When you’re new to a vegan diet, it can be easy to get confused by a whole world of new information you may have never considered before. Many people start by focusing on what they eat. Switching to a vegan diet is a great way to make positive changes for your health, the environment and of course, animals.
While living a vegan lifestyle encompasses much more than just what you eat, I’ve written this post to focus primarily on mistakes to avoid when you’re new to a vegan diet and common questions people have when switching to eating plant-based foods.
7 Mistakes To Avoid When You’re New To A Vegan Diet
1. Failing to plan ahead
What do you do when you’re out of the house and you start to get hungry but you realize you don’t have any food or snacks with you? Then you realize there are no vegan options anywhere nearby. Do you give up and eat something that’s not vegan? Do you go hungry?
Neither of those options sound good to me!
Or what about when you get home from work late and realize you don’t have anything planned for dinner. You’re tired. You’re hungry. And you start to crave your old favorite take-out food that happens to not be vegan.
Do you give in to the craving?
It’s so easy to fall into this trap when you’re trying a vegan diet. The number one mistake I see new vegans making is not planning ahead. You don’t want to put yourself in a position to fail at your goal of eating a vegan diet. That’s why I am a huge advocate meal planning.
2. Getting confused by food labels
It’s easy to get confused when you’re looking for foods to eat and are new to a vegan diet. Animal products find their way into many foods that may seem vegan-friendly at first glance. There are a few of main things you can look for when purchasing new products to ensure that they’re vegan:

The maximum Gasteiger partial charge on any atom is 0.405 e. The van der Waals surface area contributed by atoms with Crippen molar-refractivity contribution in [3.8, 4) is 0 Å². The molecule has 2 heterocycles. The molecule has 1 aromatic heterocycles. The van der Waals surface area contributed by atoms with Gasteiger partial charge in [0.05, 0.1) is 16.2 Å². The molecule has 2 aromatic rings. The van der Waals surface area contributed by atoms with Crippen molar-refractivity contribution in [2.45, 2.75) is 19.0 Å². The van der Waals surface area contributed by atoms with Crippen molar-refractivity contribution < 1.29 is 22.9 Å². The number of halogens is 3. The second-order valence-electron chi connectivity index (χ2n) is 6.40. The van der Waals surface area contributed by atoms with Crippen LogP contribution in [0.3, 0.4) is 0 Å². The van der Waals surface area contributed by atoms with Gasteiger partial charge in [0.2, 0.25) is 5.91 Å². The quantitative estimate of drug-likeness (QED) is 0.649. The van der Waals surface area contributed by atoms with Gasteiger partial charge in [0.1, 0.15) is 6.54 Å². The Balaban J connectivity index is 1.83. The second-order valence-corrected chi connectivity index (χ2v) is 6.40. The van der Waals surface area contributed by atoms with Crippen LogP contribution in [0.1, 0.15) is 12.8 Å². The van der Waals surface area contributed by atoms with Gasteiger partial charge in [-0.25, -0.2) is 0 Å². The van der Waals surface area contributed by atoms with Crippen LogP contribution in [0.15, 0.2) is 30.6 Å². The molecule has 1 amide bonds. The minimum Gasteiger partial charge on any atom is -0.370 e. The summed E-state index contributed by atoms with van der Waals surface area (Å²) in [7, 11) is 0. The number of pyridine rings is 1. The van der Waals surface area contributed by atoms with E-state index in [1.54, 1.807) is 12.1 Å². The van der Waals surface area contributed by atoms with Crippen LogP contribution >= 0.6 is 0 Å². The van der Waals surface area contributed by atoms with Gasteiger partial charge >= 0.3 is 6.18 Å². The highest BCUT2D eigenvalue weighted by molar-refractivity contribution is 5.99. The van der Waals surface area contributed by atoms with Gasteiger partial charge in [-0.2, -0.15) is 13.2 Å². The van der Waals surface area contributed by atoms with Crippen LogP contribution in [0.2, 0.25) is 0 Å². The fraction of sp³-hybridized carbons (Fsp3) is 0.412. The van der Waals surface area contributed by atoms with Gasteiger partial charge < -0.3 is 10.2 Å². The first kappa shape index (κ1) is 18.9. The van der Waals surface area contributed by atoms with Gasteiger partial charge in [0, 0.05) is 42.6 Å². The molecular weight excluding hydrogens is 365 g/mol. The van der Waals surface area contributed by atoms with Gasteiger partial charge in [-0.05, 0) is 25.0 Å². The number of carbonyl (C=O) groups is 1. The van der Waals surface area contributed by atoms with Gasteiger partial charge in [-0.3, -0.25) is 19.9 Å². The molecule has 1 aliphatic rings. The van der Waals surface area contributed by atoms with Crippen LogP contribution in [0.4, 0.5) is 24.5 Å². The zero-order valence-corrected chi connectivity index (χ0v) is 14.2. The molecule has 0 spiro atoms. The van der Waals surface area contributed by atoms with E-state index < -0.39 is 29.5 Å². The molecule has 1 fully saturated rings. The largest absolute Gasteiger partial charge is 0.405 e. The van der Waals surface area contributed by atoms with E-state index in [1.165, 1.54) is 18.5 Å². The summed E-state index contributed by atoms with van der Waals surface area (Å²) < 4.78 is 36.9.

- Check the allergens list. If dairy or eggs is listed here then the product is not vegan.
- Check the ingredients list. There are common label warnings saying “may contain traces of milk,” “made on shared equipment with milk,” or “made in a factory that also processes milk.” These are mostly there to warn people who have dairy allergies. If you don’t have an allergy, then I wouldn’t be too concerned about them. But it’s a personal preference. Just know that more products have these than not.
- Familiarize yourself with alternate names for animal products. There are many things disguised by names you may have never heard before. Here’s a list of some ingredients to avoid when new a vegan diet.
3. Assuming all vegan food is healthy
It’s 100% possible to be a junk-food vegan. Does delicious vegan ice cream exist? Yes! Is it healthy to eat a pint of it every day? Probably not.
Many people try a vegan diet because of the health benefits they’ve seen touted in the news or amazing results others have attained in reversing disease by eating plant-based foods.
This is a wonderful reason to eat a vegan diet. But keep in mind, that these health benefits are primarily achieved by eating whole plant foods and limiting processed products (in addition to the complete removal of animal products).
Also, in order to avoid nutrient deficiencies, it’s important to eat a wide range or whole plant foods, including fruits, vegetables, whole grains, nuts, seeds, etc.
4. Feeling sorry for yourself because you can’t have your favorite foods anymore